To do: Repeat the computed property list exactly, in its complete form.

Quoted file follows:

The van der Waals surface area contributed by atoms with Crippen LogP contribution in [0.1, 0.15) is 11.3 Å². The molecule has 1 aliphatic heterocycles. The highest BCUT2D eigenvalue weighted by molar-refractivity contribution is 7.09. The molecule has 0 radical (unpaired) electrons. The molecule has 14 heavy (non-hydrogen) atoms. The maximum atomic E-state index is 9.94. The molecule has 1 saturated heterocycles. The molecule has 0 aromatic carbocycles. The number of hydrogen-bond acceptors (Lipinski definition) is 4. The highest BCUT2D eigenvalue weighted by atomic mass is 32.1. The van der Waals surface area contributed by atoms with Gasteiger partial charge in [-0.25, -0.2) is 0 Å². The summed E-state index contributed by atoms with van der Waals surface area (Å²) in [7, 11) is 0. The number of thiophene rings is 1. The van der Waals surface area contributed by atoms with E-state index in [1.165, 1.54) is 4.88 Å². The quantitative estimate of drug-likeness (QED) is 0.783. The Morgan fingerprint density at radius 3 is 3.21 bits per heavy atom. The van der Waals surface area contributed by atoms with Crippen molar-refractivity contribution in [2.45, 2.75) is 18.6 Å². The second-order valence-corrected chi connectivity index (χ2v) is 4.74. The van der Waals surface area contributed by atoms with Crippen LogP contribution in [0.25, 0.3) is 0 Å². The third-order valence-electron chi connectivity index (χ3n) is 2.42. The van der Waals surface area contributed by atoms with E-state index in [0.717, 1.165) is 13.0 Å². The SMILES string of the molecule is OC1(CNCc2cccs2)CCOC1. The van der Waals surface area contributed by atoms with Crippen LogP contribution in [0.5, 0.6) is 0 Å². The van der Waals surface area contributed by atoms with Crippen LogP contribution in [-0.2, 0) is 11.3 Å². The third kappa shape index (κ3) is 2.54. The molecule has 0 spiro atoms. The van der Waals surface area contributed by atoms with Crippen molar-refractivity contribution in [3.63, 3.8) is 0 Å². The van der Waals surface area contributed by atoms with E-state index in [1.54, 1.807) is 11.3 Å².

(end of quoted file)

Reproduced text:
The van der Waals surface area contributed by atoms with Crippen LogP contribution in [0.1, 0.15) is 11.3 Å². The molecule has 1 aliphatic heterocycles. The highest BCUT2D eigenvalue weighted by molar-refractivity contribution is 7.09. The molecule has 0 radical (unpaired) electrons. The molecule has 14 heavy (non-hydrogen) atoms. The maximum atomic E-state index is 9.94. The molecule has 1 saturated heterocycles. The molecule has 0 aromatic carbocycles. The number of hydrogen-bond acceptors (Lipinski definition) is 4. The highest BCUT2D eigenvalue weighted by atomic mass is 32.1. The van der Waals surface area contributed by atoms with Gasteiger partial charge in [-0.25, -0.2) is 0 Å². The summed E-state index contributed by atoms with van der Waals surface area (Å²) in [7, 11) is 0. The number of thiophene rings is 1. The van der Waals surface area contributed by atoms with E-state index in [1.165, 1.54) is 4.88 Å². The quantitative estimate of drug-likeness (QED) is 0.783. The Morgan fingerprint density at radius 3 is 3.21 bits per heavy atom. The van der Waals surface area contributed by atoms with Crippen molar-refractivity contribution in [2.45, 2.75) is 18.6 Å². The second-order valence-corrected chi connectivity index (χ2v) is 4.74. The van der Waals surface area contributed by atoms with Crippen LogP contribution in [0.25, 0.3) is 0 Å². The third-order valence-electron chi connectivity index (χ3n) is 2.42. The van der Waals surface area contributed by atoms with E-state index in [0.717, 1.165) is 13.0 Å². The SMILES string of the molecule is OC1(CNCc2cccs2)CCOC1. The van der Waals surface area contributed by atoms with Crippen LogP contribution in [0.5, 0.6) is 0 Å². The van der Waals surface area contributed by atoms with Crippen LogP contribution in [-0.2, 0) is 11.3 Å². The third kappa shape index (κ3) is 2.54. The molecule has 0 spiro atoms. The van der Waals surface area contributed by atoms with Crippen molar-refractivity contribution in [3.63, 3.8) is 0 Å². The van der Waals surface area contributed by atoms with E-state index in [1.54, 1.807) is 11.3 Å².